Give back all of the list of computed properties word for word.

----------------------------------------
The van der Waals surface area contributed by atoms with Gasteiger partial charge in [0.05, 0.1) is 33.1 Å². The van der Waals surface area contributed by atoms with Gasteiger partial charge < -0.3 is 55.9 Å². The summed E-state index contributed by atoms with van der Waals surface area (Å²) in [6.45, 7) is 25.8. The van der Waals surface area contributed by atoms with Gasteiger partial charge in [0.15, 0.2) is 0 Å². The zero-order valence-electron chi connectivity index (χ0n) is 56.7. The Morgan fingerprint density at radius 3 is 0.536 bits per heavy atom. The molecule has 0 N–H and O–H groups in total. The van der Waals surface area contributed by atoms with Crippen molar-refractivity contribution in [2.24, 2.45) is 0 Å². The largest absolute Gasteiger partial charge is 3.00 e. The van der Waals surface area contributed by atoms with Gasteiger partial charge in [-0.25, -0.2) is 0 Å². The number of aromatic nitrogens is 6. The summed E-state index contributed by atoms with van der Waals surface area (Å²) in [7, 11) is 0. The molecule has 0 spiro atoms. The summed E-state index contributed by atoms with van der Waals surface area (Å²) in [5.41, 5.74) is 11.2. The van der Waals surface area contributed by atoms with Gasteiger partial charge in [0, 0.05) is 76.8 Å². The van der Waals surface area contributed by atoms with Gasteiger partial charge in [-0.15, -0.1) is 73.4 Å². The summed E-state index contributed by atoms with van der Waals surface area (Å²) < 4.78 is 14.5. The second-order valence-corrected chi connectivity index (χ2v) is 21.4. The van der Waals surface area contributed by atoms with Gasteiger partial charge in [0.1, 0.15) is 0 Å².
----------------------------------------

The van der Waals surface area contributed by atoms with Gasteiger partial charge in [0.05, 0.1) is 33.1 Å². The van der Waals surface area contributed by atoms with Gasteiger partial charge < -0.3 is 55.9 Å². The summed E-state index contributed by atoms with van der Waals surface area (Å²) in [6.45, 7) is 25.8. The van der Waals surface area contributed by atoms with Gasteiger partial charge in [0.15, 0.2) is 0 Å². The zero-order valence-electron chi connectivity index (χ0n) is 56.7. The Morgan fingerprint density at radius 3 is 0.536 bits per heavy atom. The molecule has 0 N–H and O–H groups in total. The van der Waals surface area contributed by atoms with Crippen molar-refractivity contribution in [2.24, 2.45) is 0 Å². The largest absolute Gasteiger partial charge is 3.00 e. The van der Waals surface area contributed by atoms with Gasteiger partial charge in [-0.25, -0.2) is 0 Å². The number of aromatic nitrogens is 6. The summed E-state index contributed by atoms with van der Waals surface area (Å²) in [7, 11) is 0. The molecule has 0 spiro atoms. The summed E-state index contributed by atoms with van der Waals surface area (Å²) in [5.41, 5.74) is 11.2. The van der Waals surface area contributed by atoms with Gasteiger partial charge in [0, 0.05) is 76.8 Å². The van der Waals surface area contributed by atoms with Gasteiger partial charge in [-0.15, -0.1) is 73.4 Å². The summed E-state index contributed by atoms with van der Waals surface area (Å²) < 4.78 is 14.5. The second-order valence-corrected chi connectivity index (χ2v) is 21.4. The van der Waals surface area contributed by atoms with Gasteiger partial charge in [0.1, 0.15) is 0 Å².